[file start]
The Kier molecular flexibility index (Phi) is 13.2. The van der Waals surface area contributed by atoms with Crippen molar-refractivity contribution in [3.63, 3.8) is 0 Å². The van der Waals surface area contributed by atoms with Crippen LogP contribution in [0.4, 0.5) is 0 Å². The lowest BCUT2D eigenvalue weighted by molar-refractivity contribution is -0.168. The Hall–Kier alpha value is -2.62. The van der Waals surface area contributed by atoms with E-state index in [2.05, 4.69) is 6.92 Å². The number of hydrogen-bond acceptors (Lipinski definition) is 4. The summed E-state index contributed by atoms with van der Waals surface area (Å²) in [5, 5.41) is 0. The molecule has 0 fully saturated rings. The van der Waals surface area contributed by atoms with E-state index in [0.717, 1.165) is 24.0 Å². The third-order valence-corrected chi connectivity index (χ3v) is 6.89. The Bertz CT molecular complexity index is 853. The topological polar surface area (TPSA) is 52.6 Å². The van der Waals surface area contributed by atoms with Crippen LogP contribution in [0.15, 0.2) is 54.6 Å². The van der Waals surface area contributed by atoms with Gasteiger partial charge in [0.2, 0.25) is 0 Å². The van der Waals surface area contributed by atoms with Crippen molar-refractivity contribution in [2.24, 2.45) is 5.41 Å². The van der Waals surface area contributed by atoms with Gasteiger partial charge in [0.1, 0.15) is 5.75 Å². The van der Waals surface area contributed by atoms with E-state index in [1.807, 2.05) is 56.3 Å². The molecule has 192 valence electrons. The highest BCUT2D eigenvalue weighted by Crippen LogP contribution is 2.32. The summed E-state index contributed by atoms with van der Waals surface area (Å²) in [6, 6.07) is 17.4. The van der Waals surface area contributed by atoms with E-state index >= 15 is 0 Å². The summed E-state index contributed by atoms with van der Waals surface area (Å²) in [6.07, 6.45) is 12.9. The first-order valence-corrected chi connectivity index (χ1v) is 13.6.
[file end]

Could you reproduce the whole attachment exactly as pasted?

The Kier molecular flexibility index (Phi) is 13.2. The van der Waals surface area contributed by atoms with Crippen molar-refractivity contribution in [3.63, 3.8) is 0 Å². The van der Waals surface area contributed by atoms with Crippen LogP contribution in [0.4, 0.5) is 0 Å². The lowest BCUT2D eigenvalue weighted by molar-refractivity contribution is -0.168. The Hall–Kier alpha value is -2.62. The van der Waals surface area contributed by atoms with E-state index in [2.05, 4.69) is 6.92 Å². The number of hydrogen-bond acceptors (Lipinski definition) is 4. The summed E-state index contributed by atoms with van der Waals surface area (Å²) in [5, 5.41) is 0. The molecule has 0 fully saturated rings. The van der Waals surface area contributed by atoms with E-state index in [0.717, 1.165) is 24.0 Å². The third-order valence-corrected chi connectivity index (χ3v) is 6.89. The Bertz CT molecular complexity index is 853. The topological polar surface area (TPSA) is 52.6 Å². The van der Waals surface area contributed by atoms with Crippen LogP contribution in [0.15, 0.2) is 54.6 Å². The van der Waals surface area contributed by atoms with Gasteiger partial charge in [0.2, 0.25) is 0 Å². The van der Waals surface area contributed by atoms with Crippen molar-refractivity contribution in [2.24, 2.45) is 5.41 Å². The van der Waals surface area contributed by atoms with Gasteiger partial charge in [0.1, 0.15) is 5.75 Å². The van der Waals surface area contributed by atoms with E-state index in [1.807, 2.05) is 56.3 Å². The molecule has 192 valence electrons. The highest BCUT2D eigenvalue weighted by Crippen LogP contribution is 2.32. The summed E-state index contributed by atoms with van der Waals surface area (Å²) in [6, 6.07) is 17.4. The van der Waals surface area contributed by atoms with E-state index >= 15 is 0 Å². The summed E-state index contributed by atoms with van der Waals surface area (Å²) in [6.07, 6.45) is 12.9. The first-order valence-corrected chi connectivity index (χ1v) is 13.6.